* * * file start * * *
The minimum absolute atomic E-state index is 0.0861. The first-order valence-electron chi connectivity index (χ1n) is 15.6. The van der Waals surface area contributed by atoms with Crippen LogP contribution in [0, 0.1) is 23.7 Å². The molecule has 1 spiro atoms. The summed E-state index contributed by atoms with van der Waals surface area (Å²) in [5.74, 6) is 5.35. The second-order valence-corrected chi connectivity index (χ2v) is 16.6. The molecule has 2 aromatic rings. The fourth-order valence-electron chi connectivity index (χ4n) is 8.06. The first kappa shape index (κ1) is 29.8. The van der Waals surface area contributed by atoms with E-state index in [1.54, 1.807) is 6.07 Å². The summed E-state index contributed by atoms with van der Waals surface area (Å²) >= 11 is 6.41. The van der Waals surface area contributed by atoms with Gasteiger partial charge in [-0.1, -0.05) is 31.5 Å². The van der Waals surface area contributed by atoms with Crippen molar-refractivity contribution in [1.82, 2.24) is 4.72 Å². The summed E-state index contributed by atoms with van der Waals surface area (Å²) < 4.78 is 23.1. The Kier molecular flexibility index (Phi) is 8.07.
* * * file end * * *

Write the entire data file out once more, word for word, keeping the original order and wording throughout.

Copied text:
The minimum absolute atomic E-state index is 0.0861. The first-order valence-electron chi connectivity index (χ1n) is 15.6. The van der Waals surface area contributed by atoms with Crippen LogP contribution in [0, 0.1) is 23.7 Å². The molecule has 1 spiro atoms. The summed E-state index contributed by atoms with van der Waals surface area (Å²) in [5.74, 6) is 5.35. The second-order valence-corrected chi connectivity index (χ2v) is 16.6. The molecule has 2 aromatic rings. The fourth-order valence-electron chi connectivity index (χ4n) is 8.06. The first kappa shape index (κ1) is 29.8. The van der Waals surface area contributed by atoms with E-state index in [1.54, 1.807) is 6.07 Å². The summed E-state index contributed by atoms with van der Waals surface area (Å²) >= 11 is 6.41. The van der Waals surface area contributed by atoms with Gasteiger partial charge in [-0.1, -0.05) is 31.5 Å². The van der Waals surface area contributed by atoms with Crippen molar-refractivity contribution in [1.82, 2.24) is 4.72 Å². The summed E-state index contributed by atoms with van der Waals surface area (Å²) < 4.78 is 23.1. The Kier molecular flexibility index (Phi) is 8.07.